he majority (90% or greater) of the calories should come from a “complete and balanced food” (i.e. a dog’s maintenance or therapeutic commercial diet OR a home-cooked diet that is formulated by a veterinary nutritionist specifically for your pet). For example, if your dog eats 100 calories per day, NO MORE than 10 calories should be from treats or other foods (with 90 calories from a complete and balanced diet).
Fruits and vegetables are good options for many dogs since they are usually low on protein, fat, sodium, and phosphorus. Please avoid food items that may be harmful to dogs including chocolate, macadamia nuts, garlic, onions, grapes, and raisins.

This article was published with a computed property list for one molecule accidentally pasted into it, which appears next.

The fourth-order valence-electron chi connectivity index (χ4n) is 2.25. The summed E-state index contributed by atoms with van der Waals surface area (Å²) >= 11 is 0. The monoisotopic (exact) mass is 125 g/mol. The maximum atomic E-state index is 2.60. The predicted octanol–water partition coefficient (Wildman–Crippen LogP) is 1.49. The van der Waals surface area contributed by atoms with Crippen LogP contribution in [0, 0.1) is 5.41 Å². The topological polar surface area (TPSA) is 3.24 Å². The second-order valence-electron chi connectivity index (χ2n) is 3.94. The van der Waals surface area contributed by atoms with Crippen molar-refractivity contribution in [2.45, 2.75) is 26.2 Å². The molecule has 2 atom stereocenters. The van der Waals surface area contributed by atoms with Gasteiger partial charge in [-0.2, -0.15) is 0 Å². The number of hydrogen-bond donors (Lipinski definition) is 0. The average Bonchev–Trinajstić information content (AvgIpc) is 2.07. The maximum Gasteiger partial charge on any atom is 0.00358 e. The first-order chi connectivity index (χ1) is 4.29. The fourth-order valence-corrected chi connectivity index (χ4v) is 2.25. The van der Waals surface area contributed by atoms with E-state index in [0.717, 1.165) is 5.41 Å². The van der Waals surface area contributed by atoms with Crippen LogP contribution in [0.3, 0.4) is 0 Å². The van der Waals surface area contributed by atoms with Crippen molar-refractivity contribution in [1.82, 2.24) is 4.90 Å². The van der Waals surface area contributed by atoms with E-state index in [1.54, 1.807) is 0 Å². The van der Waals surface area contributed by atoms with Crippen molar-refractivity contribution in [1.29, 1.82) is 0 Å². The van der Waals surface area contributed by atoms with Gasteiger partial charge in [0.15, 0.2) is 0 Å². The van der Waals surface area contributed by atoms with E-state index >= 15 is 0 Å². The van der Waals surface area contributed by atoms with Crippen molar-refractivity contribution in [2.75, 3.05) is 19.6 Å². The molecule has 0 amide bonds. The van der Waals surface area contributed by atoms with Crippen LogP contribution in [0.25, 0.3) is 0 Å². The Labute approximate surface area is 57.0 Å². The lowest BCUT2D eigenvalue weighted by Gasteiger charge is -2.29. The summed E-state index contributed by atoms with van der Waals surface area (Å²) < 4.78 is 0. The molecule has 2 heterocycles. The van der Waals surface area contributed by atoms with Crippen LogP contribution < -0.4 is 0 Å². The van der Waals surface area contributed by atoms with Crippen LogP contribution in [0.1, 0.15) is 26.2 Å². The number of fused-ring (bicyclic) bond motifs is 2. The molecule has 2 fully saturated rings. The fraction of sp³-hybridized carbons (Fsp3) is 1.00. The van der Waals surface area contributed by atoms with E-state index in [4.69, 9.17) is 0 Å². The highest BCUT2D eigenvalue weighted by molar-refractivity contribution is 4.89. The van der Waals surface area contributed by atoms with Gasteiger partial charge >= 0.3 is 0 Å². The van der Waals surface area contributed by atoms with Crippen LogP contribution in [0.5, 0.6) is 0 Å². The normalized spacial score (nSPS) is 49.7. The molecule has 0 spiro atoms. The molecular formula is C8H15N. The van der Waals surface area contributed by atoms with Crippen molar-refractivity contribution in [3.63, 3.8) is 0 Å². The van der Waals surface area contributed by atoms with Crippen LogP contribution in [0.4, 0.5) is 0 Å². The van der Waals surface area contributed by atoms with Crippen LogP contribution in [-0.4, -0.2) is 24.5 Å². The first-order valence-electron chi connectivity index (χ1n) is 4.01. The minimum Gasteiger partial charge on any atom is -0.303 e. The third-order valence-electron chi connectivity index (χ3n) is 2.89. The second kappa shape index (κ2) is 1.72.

Providing healthy treats promotes a healthy weight, thereby, lowering the chances for the need for future medications to treat arthritis, diabetes, and many other common diagnoses. Just as we humans say, “you are what you eat”, the same is true for our pets. The doctors at Kennesaw Mountain Animal Hospital urge pet parents to monitor their pet’s treat intake. Sit down and do an inventory of how many treats you give your pet each day, then multiply that by the calories and fat contained in each treat.
You may be surprised how much over the 10% rule for daily intake your pet may be. Just know that you can negate any efforts to ensure your pet is eating a proper diet by giving them high-calorie treats. Our team of doctors at Kennesaw Mountain Animal Hospital would be glad to answer any questions you may have about your pet’s current diet.
(Referenced from UC Davis Veterinary Medicine Nutrition Support Service)